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Traditional New Year's Foods From the Garden

  • 2 min read
cooked greens

Whether you’re the type to set New Year’s resolutions or to just take it easy on the holiday, you can still enjoy some tasty traditions to start the new year. From sauerkraut and pork to collard greens and Hoppin’ John, many of us grew up eating some combination of green leafy vegetables and legumes on New Year’s Day. These foods are meant to symbolize good luck and prosperity in the new year.

Green leafy vegetables are some of the only fresh vegetables available right now. Because they’re foldable and green, they have come to symbolize money. Right now, certain green leafy vegetables are at their best. The cold weather makes them a lot sweeter and takes the bitterness out of the leaves. Depending on your zone, you might have fresh kale, collards, turnips, or mustard greens available.

rice and beans

Peas, beans, or lentils are a tradition in many places the world over, too. They might be paired with cornbread, rice, or another grain. The small pieces symbolize coins or wealth. Dried and frozen beans are still available from this year’s crop, and they’re a good source of protein in the winter months.

Our team has a split on how to eat greens. Some of us love traditional greens cooked for a long time or sauerkraut, while others prefer a fresher approach. If you don’t like a mess of greens that have been cooked for an hour with bacon, you can still enjoy this tradition. Just take a different approach to enjoy your greens.

8 Ways to Get Your Greens on New Year’s Day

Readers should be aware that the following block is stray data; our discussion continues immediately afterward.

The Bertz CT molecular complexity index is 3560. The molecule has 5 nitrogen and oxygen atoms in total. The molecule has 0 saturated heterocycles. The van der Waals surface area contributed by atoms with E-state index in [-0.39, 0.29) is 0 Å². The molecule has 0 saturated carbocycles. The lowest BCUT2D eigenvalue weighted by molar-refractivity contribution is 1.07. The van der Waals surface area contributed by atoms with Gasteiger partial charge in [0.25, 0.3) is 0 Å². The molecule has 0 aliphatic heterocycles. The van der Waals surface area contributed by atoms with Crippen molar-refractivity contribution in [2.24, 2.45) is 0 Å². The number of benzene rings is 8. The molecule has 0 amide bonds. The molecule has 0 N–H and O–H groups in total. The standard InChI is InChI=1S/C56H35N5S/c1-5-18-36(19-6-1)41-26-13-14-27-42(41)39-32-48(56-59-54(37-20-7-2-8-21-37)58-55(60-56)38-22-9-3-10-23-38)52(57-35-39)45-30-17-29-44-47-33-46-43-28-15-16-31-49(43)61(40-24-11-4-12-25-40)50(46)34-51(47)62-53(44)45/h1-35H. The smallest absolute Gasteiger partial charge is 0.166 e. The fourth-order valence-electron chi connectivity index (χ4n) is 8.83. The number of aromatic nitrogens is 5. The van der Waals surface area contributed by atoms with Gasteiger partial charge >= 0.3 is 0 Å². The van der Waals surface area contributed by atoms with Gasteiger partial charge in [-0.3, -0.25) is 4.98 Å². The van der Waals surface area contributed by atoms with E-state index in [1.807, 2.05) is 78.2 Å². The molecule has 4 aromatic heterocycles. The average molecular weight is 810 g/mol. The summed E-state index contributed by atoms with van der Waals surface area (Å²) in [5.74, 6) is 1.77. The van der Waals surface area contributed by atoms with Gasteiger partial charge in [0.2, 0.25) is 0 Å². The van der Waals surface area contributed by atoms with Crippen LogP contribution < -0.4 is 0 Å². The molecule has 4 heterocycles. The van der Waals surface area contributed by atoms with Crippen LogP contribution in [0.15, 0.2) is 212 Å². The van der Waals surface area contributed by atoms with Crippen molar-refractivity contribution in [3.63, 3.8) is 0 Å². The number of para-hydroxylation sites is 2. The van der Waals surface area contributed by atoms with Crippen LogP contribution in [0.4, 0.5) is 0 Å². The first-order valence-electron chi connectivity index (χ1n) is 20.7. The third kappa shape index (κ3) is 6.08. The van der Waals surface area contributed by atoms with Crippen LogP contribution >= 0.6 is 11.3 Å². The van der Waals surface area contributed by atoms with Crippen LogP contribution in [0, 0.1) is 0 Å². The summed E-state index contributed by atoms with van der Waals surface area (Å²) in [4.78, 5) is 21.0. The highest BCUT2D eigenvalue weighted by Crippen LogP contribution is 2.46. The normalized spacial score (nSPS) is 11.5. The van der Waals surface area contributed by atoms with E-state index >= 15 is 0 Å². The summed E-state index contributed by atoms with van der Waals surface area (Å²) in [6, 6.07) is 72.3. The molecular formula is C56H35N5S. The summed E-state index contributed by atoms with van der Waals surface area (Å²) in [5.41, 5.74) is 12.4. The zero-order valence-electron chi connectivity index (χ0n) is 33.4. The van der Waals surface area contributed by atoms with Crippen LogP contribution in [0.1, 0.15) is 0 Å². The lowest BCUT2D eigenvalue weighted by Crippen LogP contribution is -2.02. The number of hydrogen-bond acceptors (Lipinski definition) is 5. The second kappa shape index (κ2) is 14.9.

1. Kale chips. Dust with your favorite seasoning to take this crunchy snack to the next level.
  2. Sauerkraut or kimchi. Yes, these fermented foods count! Enjoy them paired with your favorite dishes.
  3. Salads. This might be the simplest way to eat green leafy vegetables, but you can still have fun with it. A massaged kale salad with feta cheese and pomegranates or dried cranberries has festive holiday colors, too!
  4. greens
    Frittata, omelet, or quiche. If all else fails, hide them in something tasty.
  5. Lightly sauteed greens. If you don’t like the flavor or texture of greens cooked for a long time, you might find they’re a lot more enjoyable when they’ve been lightly sauteed with some shallot or garlic.
  6. Smoothies. Start your new year out with a healthy dose of greens and superfoods!
  7. Soups. There are so many soups out there that use greens, and often paired with beans. These all have the extra benefit of being warm - perfect for winter!
  8. Pesto. Basil isn’t the only option here. Cilantro, spinach, mustard greens, and arugula all make tasty pesto.

You don’t have to be superstitious or set any ambitious goals to enjoy New Year’s day. A simple meal can set the mood for the upcoming year. Hopefully, these ideas will provide some inspiration for enjoying traditional New Year’s foods, even if you take a slightly non-traditional approach.

New Year's Greens

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